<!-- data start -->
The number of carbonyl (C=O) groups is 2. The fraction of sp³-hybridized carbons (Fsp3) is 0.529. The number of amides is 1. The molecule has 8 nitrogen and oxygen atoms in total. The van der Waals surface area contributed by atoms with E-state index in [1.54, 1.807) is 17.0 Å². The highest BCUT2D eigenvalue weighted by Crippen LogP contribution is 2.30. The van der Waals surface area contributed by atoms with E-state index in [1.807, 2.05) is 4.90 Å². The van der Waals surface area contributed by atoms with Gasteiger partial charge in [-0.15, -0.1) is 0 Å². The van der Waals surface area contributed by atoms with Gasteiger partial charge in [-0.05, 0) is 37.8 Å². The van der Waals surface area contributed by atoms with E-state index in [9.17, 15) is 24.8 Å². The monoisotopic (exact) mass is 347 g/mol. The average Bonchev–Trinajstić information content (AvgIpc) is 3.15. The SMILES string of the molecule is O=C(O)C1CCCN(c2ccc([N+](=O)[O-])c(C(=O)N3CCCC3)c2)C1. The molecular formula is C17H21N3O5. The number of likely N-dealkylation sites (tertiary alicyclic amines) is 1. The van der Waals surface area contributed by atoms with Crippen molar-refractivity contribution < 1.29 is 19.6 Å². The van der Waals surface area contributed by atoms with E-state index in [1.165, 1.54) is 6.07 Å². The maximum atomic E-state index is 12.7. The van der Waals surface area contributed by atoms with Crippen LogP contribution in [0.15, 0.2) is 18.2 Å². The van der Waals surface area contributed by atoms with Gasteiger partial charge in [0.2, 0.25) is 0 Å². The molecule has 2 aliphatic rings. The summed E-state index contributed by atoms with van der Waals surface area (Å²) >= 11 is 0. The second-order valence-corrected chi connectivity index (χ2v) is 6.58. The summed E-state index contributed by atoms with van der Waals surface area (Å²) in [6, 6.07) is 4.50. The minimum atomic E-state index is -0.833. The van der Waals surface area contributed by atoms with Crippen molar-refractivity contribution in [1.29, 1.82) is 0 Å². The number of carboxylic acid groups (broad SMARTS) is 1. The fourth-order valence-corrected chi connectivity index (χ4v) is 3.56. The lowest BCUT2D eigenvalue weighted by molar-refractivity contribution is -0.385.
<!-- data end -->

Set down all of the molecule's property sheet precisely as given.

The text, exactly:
The number of carbonyl (C=O) groups is 2. The fraction of sp³-hybridized carbons (Fsp3) is 0.529. The number of amides is 1. The molecule has 8 nitrogen and oxygen atoms in total. The van der Waals surface area contributed by atoms with E-state index in [1.54, 1.807) is 17.0 Å². The highest BCUT2D eigenvalue weighted by Crippen LogP contribution is 2.30. The van der Waals surface area contributed by atoms with E-state index in [1.807, 2.05) is 4.90 Å². The van der Waals surface area contributed by atoms with Gasteiger partial charge in [-0.15, -0.1) is 0 Å². The van der Waals surface area contributed by atoms with Gasteiger partial charge in [-0.05, 0) is 37.8 Å². The van der Waals surface area contributed by atoms with E-state index in [9.17, 15) is 24.8 Å². The monoisotopic (exact) mass is 347 g/mol. The average Bonchev–Trinajstić information content (AvgIpc) is 3.15. The SMILES string of the molecule is O=C(O)C1CCCN(c2ccc([N+](=O)[O-])c(C(=O)N3CCCC3)c2)C1. The molecular formula is C17H21N3O5. The number of likely N-dealkylation sites (tertiary alicyclic amines) is 1. The van der Waals surface area contributed by atoms with Crippen molar-refractivity contribution < 1.29 is 19.6 Å². The van der Waals surface area contributed by atoms with E-state index in [1.165, 1.54) is 6.07 Å². The maximum atomic E-state index is 12.7. The van der Waals surface area contributed by atoms with Crippen LogP contribution in [0.15, 0.2) is 18.2 Å². The van der Waals surface area contributed by atoms with Gasteiger partial charge in [0.2, 0.25) is 0 Å². The molecule has 2 aliphatic rings. The summed E-state index contributed by atoms with van der Waals surface area (Å²) >= 11 is 0. The second-order valence-corrected chi connectivity index (χ2v) is 6.58. The summed E-state index contributed by atoms with van der Waals surface area (Å²) in [6, 6.07) is 4.50. The minimum atomic E-state index is -0.833. The van der Waals surface area contributed by atoms with Crippen molar-refractivity contribution in [1.29, 1.82) is 0 Å². The number of carboxylic acid groups (broad SMARTS) is 1. The fourth-order valence-corrected chi connectivity index (χ4v) is 3.56. The lowest BCUT2D eigenvalue weighted by molar-refractivity contribution is -0.385.